Don't Forget Iran

    Marc Schulman at American Future details the latest info on Iran and it nuclear program.


    Wednesday, April 06, 2005


    Update: Looking for information on the Gomery Report? Go here.

    Apparently, I am #3 on Google for the search entry: "gomery inquiry blog american."

    Just under Instapundit and FreeRepublic. And ahead of both small dead animals and Captain's Quarters. Imagine my good fortune. Of course, since I link to Captain Ed, he can't really complain too much.

    Update 2: I intend to keep this up at the top of my blog for as long as the traffic lasts.

    Update 3: Apparently I now top Technorati when it comes to the searchword "Gomery."

    Update 4: That didn't last long...

    Update 5: I am still getting some Technorati hits, but I am also getting a fair amount of hits from Google, on a number of different things. Many are history related, but many are not. I suppose that the more posts I have, the greater the chance of traffic being directed my way. The chance increases of having words in my posts matching the words being searched for when I have more words total. Seems simple enough, but sometimes you can overlook the obvious.

    Update 6: How to Traffic W---e: Post often, with the word Gomery thrown in every odd paragraph or two. This will send Technorati hits your way. Gaming the system was never any easier. Or was it...


    Unintended Consequences

    One man's death can help unite a nation:
    We stay up all night strategizing and getting to know each other. It's amazing, but it's also sad. We Christians and Muslims never really knew each other until now. Hariri's assassination broke down that wall.
    That is a small excerpt from a blog post by Michael Totten over at Spirit of America, talking about his experiences in Lebanon. I suggest you check it out.


    South Korea plays boths ends to the middle?

    I am not a huge fan of the current leadership in Seoul right now, and that partly comes about from reading about things such as this:

    South Korea is planning to bolster its military cooperation with China, local media on Tuesday quoted the South Korean defense minister as saying, signaling a key shift in alliances in northeast Asia.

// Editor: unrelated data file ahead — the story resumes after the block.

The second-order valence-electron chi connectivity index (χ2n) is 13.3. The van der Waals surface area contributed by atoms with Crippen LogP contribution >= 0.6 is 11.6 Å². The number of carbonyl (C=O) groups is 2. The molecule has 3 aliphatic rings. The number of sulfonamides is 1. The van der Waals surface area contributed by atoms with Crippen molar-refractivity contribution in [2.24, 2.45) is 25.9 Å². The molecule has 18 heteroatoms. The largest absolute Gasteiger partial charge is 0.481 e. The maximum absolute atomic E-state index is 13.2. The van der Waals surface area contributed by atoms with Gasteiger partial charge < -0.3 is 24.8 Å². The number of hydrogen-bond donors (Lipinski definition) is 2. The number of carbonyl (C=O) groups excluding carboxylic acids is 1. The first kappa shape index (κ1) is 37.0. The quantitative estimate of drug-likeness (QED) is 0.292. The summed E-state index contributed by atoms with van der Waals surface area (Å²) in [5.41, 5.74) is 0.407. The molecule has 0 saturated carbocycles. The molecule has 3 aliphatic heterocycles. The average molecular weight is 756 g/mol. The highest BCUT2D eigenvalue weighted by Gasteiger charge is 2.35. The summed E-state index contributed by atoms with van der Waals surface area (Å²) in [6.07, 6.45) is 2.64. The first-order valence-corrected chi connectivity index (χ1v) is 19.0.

Although China is the last major ally of the South's rival, North Korea, President Roh Moo-hyun has in recent weeks stressed that his country should help balance the region _ implying a shift from Seoul's traditional alliance with the United States and Japan toward a neutral position among regional powers, which include China and Russia.

    "We plan to strengthen military cooperation between the two countries, including developing South Korea-China military exchanges to a level that of South Korea-Japan," Defense Minister Yoon Kwang-ung was quoted as saying Monday by various media outlets.

    I am not exactly sure what the leadership in Seoul is aiming for right now. Perhaps they hope to act as a bridge to China, or that good ties with China will help defend them against North Korean aggression. Part of me, however, wonders if the leftist tendencies of the current leadership are leading them to deliberately weaken their ties with the US. There are many possibilities, and not all are bad. The government of South Korea is what makes me suspicious though.

    Hat Tip: Fjordman


    Close Call

    Looking over the website Itsvideos, I came across this video of a close call with an IED.

    Close Call
    (warning, language)

    This gives some idea about the situation in Iraq, from the perspective of patrolling soldiers. Every car on the side of the road could have a bomb in it.


    Talabani Named Iraq's President

    BAGHDAD, Iraq - Iraq’s newly elected parliament chose Kurdish leader Jalal Talabani as its new interim president Wednesday, reaching out to the nation’s long-repressed Kurdish minority and taking one of the final steps toward forming Iraq’s first democratically elected government in 50 years.

    n a largely symbolic, secret election, lawmakers also elected Shiite Adel Abdul-Mahdi and interim President Ghazi al-Yawer, a Sunni Arab, as Talabani’s vice presidents. The three had been agreed upon in negotiations held during the past weeks, and no other candidates were proposed Tuesday.

    The announcement of the new lawmakers drew applause, and many in parliament crowded around Talabani to congratulate him.

    Lawmakers cast 221 ballots in favor of Talabani and the two vice presidents. Thirty other ballots were left blank in apparent protest of the candidates.